Oh, how long I’d successfully resisted my siblings’ siren songs of the vortex! My stated objection to these family exercises in historical & genealogical distractions was that it would prevent me from making a living. But in actuality it was utter fear: this is what old people do. And as I do get old and my energy and relevancy diminish, am I looking for self importance in a few select deeds of my ancestors? As a homeless person with little savings and an uncertain future, I can’t deny the seduction.

For what if not bittersweet consolation to reflect on the 2 or 300 acre tract our 7th great-grandfather owned in Brooklyn, with sweeping views of New York harbor? The house itself was unique, built of stone, and for a time the oldest structure in the borough. As a remnant of the Dutch knickerbocker heritage of New York, The house and Simon’s hospitality come up frequently not just in modern accounts but also in the historical record, thanks to a band of wandering Labadists, Jasper Dankers, Peter Sluyter, and possibly another named Gerrit. The troop visited New Amsterdam in 1679-80 and made detailed accounts of their visit with Simon and his Dutch-American wife Giertje Cornelissen Van Der Hard:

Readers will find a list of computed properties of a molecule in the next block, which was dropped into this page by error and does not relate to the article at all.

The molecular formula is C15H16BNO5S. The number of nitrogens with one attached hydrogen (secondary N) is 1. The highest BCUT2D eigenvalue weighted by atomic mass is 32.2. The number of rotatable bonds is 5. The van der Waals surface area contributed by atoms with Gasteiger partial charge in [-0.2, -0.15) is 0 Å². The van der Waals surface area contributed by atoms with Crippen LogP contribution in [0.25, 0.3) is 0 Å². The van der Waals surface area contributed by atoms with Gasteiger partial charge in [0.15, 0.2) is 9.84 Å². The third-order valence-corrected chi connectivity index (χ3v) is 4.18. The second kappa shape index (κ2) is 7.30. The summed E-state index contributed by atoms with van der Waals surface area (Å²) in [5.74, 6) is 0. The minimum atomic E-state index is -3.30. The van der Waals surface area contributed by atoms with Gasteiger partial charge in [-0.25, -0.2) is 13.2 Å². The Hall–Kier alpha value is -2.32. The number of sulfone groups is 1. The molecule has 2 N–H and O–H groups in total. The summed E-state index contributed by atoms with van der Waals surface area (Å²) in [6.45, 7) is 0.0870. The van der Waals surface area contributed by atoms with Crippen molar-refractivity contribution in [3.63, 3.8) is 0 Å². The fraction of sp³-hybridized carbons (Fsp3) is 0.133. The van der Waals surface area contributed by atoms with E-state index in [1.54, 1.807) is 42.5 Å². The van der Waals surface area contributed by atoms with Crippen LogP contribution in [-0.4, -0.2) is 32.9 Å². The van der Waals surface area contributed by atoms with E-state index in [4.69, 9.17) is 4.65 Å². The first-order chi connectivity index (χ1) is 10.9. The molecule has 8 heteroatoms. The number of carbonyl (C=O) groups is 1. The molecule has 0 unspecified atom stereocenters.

“On the 29th the explorers made a journey to Long Island. They describe their route from the ferry as ‘up a hill, along open roads and woody places, and through a village called Breuckelen, which has a small ugly church standing in the middle of the road!’ Peach-trees were everywhere numerous, and laden with fruit; in some instances actually breaking down with their treasures. They visited the oldest resident, a woman who had lived in this country over half a century, and who had seventy children and grandchildren. They spent one night at the house of Simon DeHart, where they supped on raw and roasted oysters, a roasted haunch of venison, a wild turkey, and a goose, and sat before a hickory fire blazing half-way up the chimney, all the chilly autumn evening. The house is still standing, having been in the possession of the descendants of Simon DeHart ever since. In the morning they went out through the woods to what is now Ft. Hamilton, where the Najack Indians resided upon land which Jacques Cortelion had long since bought of the sachems and at present rented to them for 20 bushels of corn yearly.” (7)

History of the City of New York – Its Origin Rise and Progress by Mrs. Martha Lamb and Mrs. Burton Harrison, Vol. I (New York City Public Library).

Another account from the same visit gives more detail: